• achieving a more calm and relaxed state of mind
  • supporting heart health
  • aiding with stomach and digestive problems
  • providing cleansing properties for the body
  • promoting energy and wellness
  • nourishing the nervous system
  • strengthening the immune system
  • providing antioxidants to the body
  • boosting energy levels and invigorating the body
  • relieving stress
  • helping to avoid colds
  • stimulating the internal organs
  • promoting a good night’s sleep
  • it is caffeine free and tastes great


 Some Common Herbal Tea Ingredients

There are many different herbs that can be found in an herbal tea, each with a different use. Some common ones include:

       Allspice – helps to soothe the common cold and relieves upset stomachs

       Anise seed – aids digestion and freshens the breath. It can also soothe a cough and improve bronchitis.

       Chamomile – is renowned for its calming properties and is also said to be anti-inflammatory and anti-spasmodic

       Chrysanthemum – is sweet-tasting and is able to reduce body heat resulting from fever. It also helps protect against liver damage and utralises toxins.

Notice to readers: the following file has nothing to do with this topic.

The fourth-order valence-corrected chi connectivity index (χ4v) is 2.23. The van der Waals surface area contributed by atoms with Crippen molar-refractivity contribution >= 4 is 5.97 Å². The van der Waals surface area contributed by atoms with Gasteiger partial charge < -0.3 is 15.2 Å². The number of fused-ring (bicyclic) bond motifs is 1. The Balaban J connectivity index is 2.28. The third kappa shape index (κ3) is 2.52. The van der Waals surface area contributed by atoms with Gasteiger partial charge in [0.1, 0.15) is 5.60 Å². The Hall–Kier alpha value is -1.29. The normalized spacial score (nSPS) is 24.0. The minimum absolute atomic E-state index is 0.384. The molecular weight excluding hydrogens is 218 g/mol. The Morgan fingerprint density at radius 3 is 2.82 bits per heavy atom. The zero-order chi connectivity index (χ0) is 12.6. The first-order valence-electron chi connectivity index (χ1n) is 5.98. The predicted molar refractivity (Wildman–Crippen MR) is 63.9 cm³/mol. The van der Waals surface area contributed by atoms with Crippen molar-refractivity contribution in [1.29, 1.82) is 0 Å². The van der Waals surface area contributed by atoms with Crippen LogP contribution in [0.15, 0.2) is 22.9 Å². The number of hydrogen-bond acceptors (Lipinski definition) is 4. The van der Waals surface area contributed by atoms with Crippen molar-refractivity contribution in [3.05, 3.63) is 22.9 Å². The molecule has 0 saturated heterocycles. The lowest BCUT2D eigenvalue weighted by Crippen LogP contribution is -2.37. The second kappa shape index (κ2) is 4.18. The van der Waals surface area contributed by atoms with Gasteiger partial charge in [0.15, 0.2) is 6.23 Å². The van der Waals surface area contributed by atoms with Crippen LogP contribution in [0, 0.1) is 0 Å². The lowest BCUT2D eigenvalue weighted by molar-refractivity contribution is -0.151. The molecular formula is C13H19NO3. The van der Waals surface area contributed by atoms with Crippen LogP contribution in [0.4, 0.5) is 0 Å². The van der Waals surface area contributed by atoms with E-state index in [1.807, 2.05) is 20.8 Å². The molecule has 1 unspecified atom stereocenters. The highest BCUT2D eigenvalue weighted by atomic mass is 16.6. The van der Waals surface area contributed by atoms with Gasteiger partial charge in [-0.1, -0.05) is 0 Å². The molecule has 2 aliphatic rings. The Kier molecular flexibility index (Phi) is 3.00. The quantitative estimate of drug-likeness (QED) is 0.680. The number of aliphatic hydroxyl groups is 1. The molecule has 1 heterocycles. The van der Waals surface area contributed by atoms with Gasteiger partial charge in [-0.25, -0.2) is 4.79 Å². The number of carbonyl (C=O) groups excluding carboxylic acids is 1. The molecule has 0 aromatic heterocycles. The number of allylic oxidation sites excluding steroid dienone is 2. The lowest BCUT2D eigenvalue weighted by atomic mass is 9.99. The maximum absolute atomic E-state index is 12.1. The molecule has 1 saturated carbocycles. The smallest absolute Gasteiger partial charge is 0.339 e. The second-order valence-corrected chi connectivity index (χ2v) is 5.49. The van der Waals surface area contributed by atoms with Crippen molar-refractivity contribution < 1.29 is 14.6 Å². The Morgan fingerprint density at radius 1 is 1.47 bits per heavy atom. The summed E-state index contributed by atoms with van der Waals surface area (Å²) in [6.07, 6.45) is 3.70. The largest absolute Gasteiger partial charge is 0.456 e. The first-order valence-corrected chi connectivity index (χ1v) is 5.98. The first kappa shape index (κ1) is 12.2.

Cinnamon – is calming and helps to support healthy circulation and digestion.

       Ginseng – stimulates vitality and helps the body stay healthy.

       Ginger root – is excellent for improving circulation, and is one of the best herbs for improving digestion, nausea, lung congestion, and arthritis.

       Hawthorne – strengthens the heart and increases blood flow.

       Lemongrass – is frequently used due to its calming properties.

       Parsley – is a diuretic and helps with kidney function.

       Pau d'arco - has anti-inflammatory and antimicrobial activity against a wide variety of organisms including bacteria, fungi, yeasts (including albicans),